We find the Ritva emphasizes this even further. Even though today we have a fixed calendar, still Hillel declared that we still cannot blow on Shabbos.
How then, asks Harav Yosef Chaim, the Ben Ish Chai, can we gain all the benefits created through tekias shofar on Rosh Hashanah? How can we generate the same ruchniyus advantages gained before the Heavenly court in Shamayim? Similarly, asks the Ben Ish Chai, how do we gain all the chassadim we receive from shaking the lulav if we are prevented from nitilas lulav when Sukkos falls on Shabbos?
He expresses this idea about the primacy of Shabbos: Shabbos takes precedence. Chazal wished to teach us how great the kedushah of Shabbos is. So much so, says the Ben Ish Chai, that the kedushah of Shabbos accomplishes everything that we would have gained through actually blowing the shofar, and in the case of Sukkos, through taking the lulav in hand. It all comes to us automatically through Shabbos, and requires no action on our part!
Amazingly, continues the great Rav Yosef Chaim, the Rav of Baghdad:
אך זה הטעם הוא סוד ונסתר ולא יספיק להמון ישראל, ולכן הוכרחו לעשות טעם אחר לגזרתם, והוא שמא יעבירנו ד’ אמות ברשות הרבים
This great idea of the holiness of Shabbos and its effects in the Heavenly spheres is so exalted that it could not be understood by the general public. Therefore Chazal decreed that the reason for not blowing on Shabbos is that perhaps someone will carry the shofar four amos in reshus harabbim.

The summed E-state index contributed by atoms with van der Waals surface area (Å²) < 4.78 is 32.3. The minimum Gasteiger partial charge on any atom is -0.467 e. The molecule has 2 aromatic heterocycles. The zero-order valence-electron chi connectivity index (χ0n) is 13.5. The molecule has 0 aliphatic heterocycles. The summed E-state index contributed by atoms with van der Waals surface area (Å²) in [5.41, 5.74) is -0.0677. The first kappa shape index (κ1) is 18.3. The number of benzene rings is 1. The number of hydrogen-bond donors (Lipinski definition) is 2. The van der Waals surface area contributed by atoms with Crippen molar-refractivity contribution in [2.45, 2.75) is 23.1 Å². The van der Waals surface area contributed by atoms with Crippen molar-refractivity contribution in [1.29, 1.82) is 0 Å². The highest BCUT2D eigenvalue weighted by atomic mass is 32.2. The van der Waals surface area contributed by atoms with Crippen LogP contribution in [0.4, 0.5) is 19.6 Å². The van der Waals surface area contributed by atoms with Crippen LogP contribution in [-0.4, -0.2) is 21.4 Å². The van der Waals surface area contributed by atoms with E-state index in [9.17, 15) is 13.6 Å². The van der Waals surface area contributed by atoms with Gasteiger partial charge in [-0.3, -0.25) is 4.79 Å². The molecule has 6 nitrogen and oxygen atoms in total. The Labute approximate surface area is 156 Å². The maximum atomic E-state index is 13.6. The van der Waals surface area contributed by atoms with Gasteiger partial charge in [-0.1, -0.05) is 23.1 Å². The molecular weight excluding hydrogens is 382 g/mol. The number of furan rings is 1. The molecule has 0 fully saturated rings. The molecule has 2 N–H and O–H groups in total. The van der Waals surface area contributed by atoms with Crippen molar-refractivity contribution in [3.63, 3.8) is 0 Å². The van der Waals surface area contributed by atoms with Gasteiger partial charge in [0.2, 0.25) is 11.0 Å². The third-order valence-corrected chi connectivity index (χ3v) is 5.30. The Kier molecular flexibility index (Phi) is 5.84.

And not only that! Chazal, in their classification of the melachos of Shabbos, classify the melachah of carrying, a melachah geruah, a lesser classification of work. For all practical purposes the classification doesn’t change the seriousness of the issue. But on that very melachah, a melachah geruah, Chazal say stop and don’t blow!
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A fascinating and puzzling find, possibly related to this topic was reported in a 2009 publication. Two avid hobbyist historians and travelers searched the basement storage room in a Bulgarian Sephardic shul in Sofia, discovering a trio of very old shofaros that had strings carefully wound around part of the barrel of the shofar. The discoverers, Dr. Ari Greenspan and Dr. Ari Zivotofsky, in an innovative conjecture, ponder whether the string is related to an ancient minhag in Eretz Yisrael that involved tying a shofar to a pole to get around the issue of shema yaavirena, the fear of carrying the shofar in a public domain on Shabbos. In a recent correspondence with Dr. Greenspan, who is a noted dentist in Yerushalayim, he suggested “it may have been a remembrance of the minhag in ancient Eretz Yisrael to tie it to a pole so you will not carry it on Shabbat.” I was unable to retrace the source.
The strings wrapped around the shofaros could also indicate attempts to make lengthwise cracked shofaros valid to use on Rosh Hashanah, if there was no other shofar to use. This last-resort “repair” method is mentioned by the poskim. It’s not clear if the string around the shofaros found in Bulgaria was unraveled when they were found.
The same publication discussed a minhag to blow on Shabbos Rosh Hashanah described in a piyut found in the Cairo Genizah in the ancient Ben Ezra Synagogue in Fustat, dating back to medieval Cairo.
“The changes described here — tying the shofar to a pole and blowing it without touching it — were to underscore the unique circumstances of Rosh Hashana on Shabbat, so the shofar could be blown without worrying how it got to the synagogue.”
In recent correspondence with Dr. Greenspan, he advised that the identity of the exact Genizah document where this was found could not be recalled.